Energy Veritas v2.8 loudspeaker Page 2
In addition, Energy uses a technique called "conjugate impedance matching" in the crossover network to provide the Veritas with a smooth, easy-to-drive impedance characteristic. Additional crossover components in parallel with the tweeter and woofers (the midrange does not require them) damp the normal variations of impedance with frequency found in all drivers (and also, to a significant degree, those caused by the woofer/cabinet tuning). Energy is neither the first, nor the only, manufacturer to use this technique. Most use it sparingly—largely to combat the high-frequency impedance rise due to the voice-coil inductance in virtually all drivers—thereby making precise crossover design easier. But using it to damp the impedance quirks caused by woofer/cabinet tuning (in the case of a ported cabinet, the classic "double-hump" curve) is unusual. Such a design is not a free lunch; the extra crossover components inevitably soak up power and take a toll on system sensitivity. But if this loss in sensitivity can be minimized, the result could well be a loudspeaker that your amplifier would take home to meet Mother.
The v2.8's three sets of rear-mounted terminals allow for single, bi-, or tri-wiring. I used the last for my listening tests, though my advice to any purchaser is to start with the cabling you have—likely a single or bi-wire set—and move up as finances and desires permit. And, as always with cable upgrades, try before you buy—including moves to various stages of multi-wiring. Energy provides a convenient shorting strap for anything less than tri-wiring. The Veritas may also be bi- or tri-amped using two or three stereo amplifiers without electronic crossover (the internal networks continuing to do their separation thing)—a configuration I didn't attempt. This form of bi-amping may, of course, be performed with any loudspeaker having bi-wire terminals and a parallel crossover network. (But unless it's described in the loudspeaker's owner's manual, check with the manufacturer before trying this, to ensure that nothing in the internal loudspeaker wiring makes it inadvisable.)
Energy provides three pairs of good-quality, hex-head connectors for the inputs to the Veritas. If you're not careful, these will turn in their sockets—an all-too-common problem in loudspeaker connection. Pliers will always work, but I'd had enough of that after the fourth cable change.
Energy also furnished two sets of their (optional) Quartets isolation spikes: well-finished cones that have a standard 1/4"-20 shaft. The slick feature here is a knurled locking ring which fits over the shaft and is much easier to deal with than the usual 1/4" nuts—it relieves the inevitable tedium of leveling four different points. The spikes themselves are cones, however, and unfortunately I couldn't use them. Though I admired the workmanship and, particularly, those neat locking rings, the slope on the cones was too shallow and the points not sharp enough to fully penetrate my carpet—which isn't terribly thick.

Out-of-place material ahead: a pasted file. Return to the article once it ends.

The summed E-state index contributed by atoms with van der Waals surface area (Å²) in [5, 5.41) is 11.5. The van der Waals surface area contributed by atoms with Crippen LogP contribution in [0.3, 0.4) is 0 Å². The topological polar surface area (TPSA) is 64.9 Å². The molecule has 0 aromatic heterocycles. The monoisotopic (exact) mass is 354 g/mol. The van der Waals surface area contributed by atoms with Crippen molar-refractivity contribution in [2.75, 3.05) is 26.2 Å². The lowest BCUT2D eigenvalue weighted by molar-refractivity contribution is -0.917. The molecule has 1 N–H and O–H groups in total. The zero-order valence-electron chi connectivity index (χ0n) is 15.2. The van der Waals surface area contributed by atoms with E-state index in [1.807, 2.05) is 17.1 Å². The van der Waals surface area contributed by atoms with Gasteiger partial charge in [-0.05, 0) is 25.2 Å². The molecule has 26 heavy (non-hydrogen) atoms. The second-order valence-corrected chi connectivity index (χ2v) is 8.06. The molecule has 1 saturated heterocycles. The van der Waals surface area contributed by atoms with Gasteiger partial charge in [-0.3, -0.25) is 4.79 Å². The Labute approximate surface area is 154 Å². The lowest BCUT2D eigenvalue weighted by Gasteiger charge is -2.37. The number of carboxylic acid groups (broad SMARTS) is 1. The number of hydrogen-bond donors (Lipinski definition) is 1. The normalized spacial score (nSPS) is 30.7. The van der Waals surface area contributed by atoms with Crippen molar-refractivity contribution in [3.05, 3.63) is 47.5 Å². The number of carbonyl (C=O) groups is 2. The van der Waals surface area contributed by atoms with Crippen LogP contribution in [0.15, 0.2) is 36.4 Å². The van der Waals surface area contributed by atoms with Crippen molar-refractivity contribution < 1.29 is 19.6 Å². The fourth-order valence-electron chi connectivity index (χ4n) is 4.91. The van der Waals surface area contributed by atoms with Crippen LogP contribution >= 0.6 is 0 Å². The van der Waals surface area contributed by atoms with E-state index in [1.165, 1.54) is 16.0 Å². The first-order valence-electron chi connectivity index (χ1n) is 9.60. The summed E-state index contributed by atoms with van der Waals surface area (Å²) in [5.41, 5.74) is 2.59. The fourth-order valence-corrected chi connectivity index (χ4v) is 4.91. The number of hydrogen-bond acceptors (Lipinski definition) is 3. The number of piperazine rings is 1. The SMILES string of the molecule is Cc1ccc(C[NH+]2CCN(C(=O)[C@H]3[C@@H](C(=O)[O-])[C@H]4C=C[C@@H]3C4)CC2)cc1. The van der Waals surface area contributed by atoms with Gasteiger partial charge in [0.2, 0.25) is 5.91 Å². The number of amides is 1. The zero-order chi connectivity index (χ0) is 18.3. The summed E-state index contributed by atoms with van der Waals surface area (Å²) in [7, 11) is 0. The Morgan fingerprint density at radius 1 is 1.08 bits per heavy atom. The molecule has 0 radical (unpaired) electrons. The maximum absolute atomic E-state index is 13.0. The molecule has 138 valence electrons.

I wound up removing the locking rings and using them on standard, sharp-pointed spikes which have the same 1/4"-20 thread. One of the threaded spike inserts on the bottom of one of my Veritases stripped and came out—not the first loudspeaker I've had that developed this problem. I managed to get it back in, but now I'll have to epoxy it to get a snug fit.
I set up the Veritases in my new large (approximately 26' by 18' by 11') listening room and toed them in toward the listening position. Associated equipment used: Levinson No.31/35 transport/processor combination; Rowland Consummate preamp; Krell KSA-300S power amp; Kimber AGDL digital link (S/PDIF) networking the transport and processor; processor and preamp connected via TARA Labs Master RSC interconnects. Electrons boogied their way from preamp to power amp via Cardas (balanced) Hexlinks, and via Straight Wire Virtuoso cables (bi-wired, with midrange and tweeter inputs initially strapped together) to the Veritases. I brought other equipment into play later on in the listening, as discussed below.
"To develop a loudspeaker which is tonally accurate, and does not over or under emphasize any particular segment of the audio spectrum, thus ensuring faithful reproduction of the exact timbres of vocals and each musical instrument."
This is the first of a series of design objectives outlined in the Veritas owner's manual. My experience with this aspect of the speaker's performance did not start off well. Set up at various distances between 2' and 4' along the long wall of my listening room, the Veritases simply had too much mid- and upper bass. Though I had no complaints about the upper midrange and treble, the excess output at the bottom interfered with the transparency of the lower midrange. Male vocals, in particular, were too resonant—Amazing Colossal Men were performing in my listening room. All manner of instruments in the double-bass and kickdrum region were simply too full, rich, and heavy. The effect was not unpleasant—as an excess at the opposite end of the spectrum can be—just unnatural.